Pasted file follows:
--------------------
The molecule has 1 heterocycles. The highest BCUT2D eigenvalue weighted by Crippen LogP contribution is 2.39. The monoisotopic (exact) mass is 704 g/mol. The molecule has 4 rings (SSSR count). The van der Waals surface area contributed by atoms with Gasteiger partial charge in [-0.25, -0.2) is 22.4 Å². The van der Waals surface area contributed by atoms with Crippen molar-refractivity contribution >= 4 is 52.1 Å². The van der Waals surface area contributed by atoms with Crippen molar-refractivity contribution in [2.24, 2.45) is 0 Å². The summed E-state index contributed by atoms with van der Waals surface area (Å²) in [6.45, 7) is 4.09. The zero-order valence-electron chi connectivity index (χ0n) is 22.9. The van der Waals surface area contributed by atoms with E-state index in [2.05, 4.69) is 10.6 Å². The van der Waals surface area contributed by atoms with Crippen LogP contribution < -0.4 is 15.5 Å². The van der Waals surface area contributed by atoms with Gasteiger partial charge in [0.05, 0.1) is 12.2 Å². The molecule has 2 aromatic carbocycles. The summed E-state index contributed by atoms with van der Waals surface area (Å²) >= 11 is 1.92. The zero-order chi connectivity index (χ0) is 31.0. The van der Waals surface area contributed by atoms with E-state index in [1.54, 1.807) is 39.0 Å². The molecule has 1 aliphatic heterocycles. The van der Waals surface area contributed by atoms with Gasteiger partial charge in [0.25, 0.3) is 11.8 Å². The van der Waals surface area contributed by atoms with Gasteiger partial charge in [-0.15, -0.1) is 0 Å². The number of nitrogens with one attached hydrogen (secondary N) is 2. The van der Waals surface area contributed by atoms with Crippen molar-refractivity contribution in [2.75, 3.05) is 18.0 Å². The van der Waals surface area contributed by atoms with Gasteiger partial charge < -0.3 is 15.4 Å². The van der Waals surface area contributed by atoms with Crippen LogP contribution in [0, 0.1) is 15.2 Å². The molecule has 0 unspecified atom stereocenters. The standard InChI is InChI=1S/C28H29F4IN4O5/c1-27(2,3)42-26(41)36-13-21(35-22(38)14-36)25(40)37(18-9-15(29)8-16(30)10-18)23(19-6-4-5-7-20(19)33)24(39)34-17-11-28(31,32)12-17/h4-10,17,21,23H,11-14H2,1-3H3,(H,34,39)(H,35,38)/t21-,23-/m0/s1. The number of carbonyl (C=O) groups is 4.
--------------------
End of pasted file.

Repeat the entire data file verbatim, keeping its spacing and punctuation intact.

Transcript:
The molecule has 1 heterocycles. The highest BCUT2D eigenvalue weighted by Crippen LogP contribution is 2.39. The monoisotopic (exact) mass is 704 g/mol. The molecule has 4 rings (SSSR count). The van der Waals surface area contributed by atoms with Gasteiger partial charge in [-0.25, -0.2) is 22.4 Å². The van der Waals surface area contributed by atoms with Crippen molar-refractivity contribution >= 4 is 52.1 Å². The van der Waals surface area contributed by atoms with Crippen molar-refractivity contribution in [2.24, 2.45) is 0 Å². The summed E-state index contributed by atoms with van der Waals surface area (Å²) in [6.45, 7) is 4.09. The zero-order valence-electron chi connectivity index (χ0n) is 22.9. The van der Waals surface area contributed by atoms with E-state index in [2.05, 4.69) is 10.6 Å². The van der Waals surface area contributed by atoms with Crippen LogP contribution < -0.4 is 15.5 Å². The van der Waals surface area contributed by atoms with Gasteiger partial charge in [0.05, 0.1) is 12.2 Å². The molecule has 2 aromatic carbocycles. The summed E-state index contributed by atoms with van der Waals surface area (Å²) >= 11 is 1.92. The zero-order chi connectivity index (χ0) is 31.0. The van der Waals surface area contributed by atoms with E-state index in [1.54, 1.807) is 39.0 Å². The molecule has 1 aliphatic heterocycles. The van der Waals surface area contributed by atoms with Gasteiger partial charge in [0.25, 0.3) is 11.8 Å². The van der Waals surface area contributed by atoms with Gasteiger partial charge in [-0.15, -0.1) is 0 Å². The number of nitrogens with one attached hydrogen (secondary N) is 2. The van der Waals surface area contributed by atoms with Crippen molar-refractivity contribution in [2.75, 3.05) is 18.0 Å². The van der Waals surface area contributed by atoms with Gasteiger partial charge < -0.3 is 15.4 Å². The van der Waals surface area contributed by atoms with Crippen LogP contribution in [0, 0.1) is 15.2 Å². The molecule has 0 unspecified atom stereocenters. The standard InChI is InChI=1S/C28H29F4IN4O5/c1-27(2,3)42-26(41)36-13-21(35-22(38)14-36)25(40)37(18-9-15(29)8-16(30)10-18)23(19-6-4-5-7-20(19)33)24(39)34-17-11-28(31,32)12-17/h4-10,17,21,23H,11-14H2,1-3H3,(H,34,39)(H,35,38)/t21-,23-/m0/s1. The number of carbonyl (C=O) groups is 4.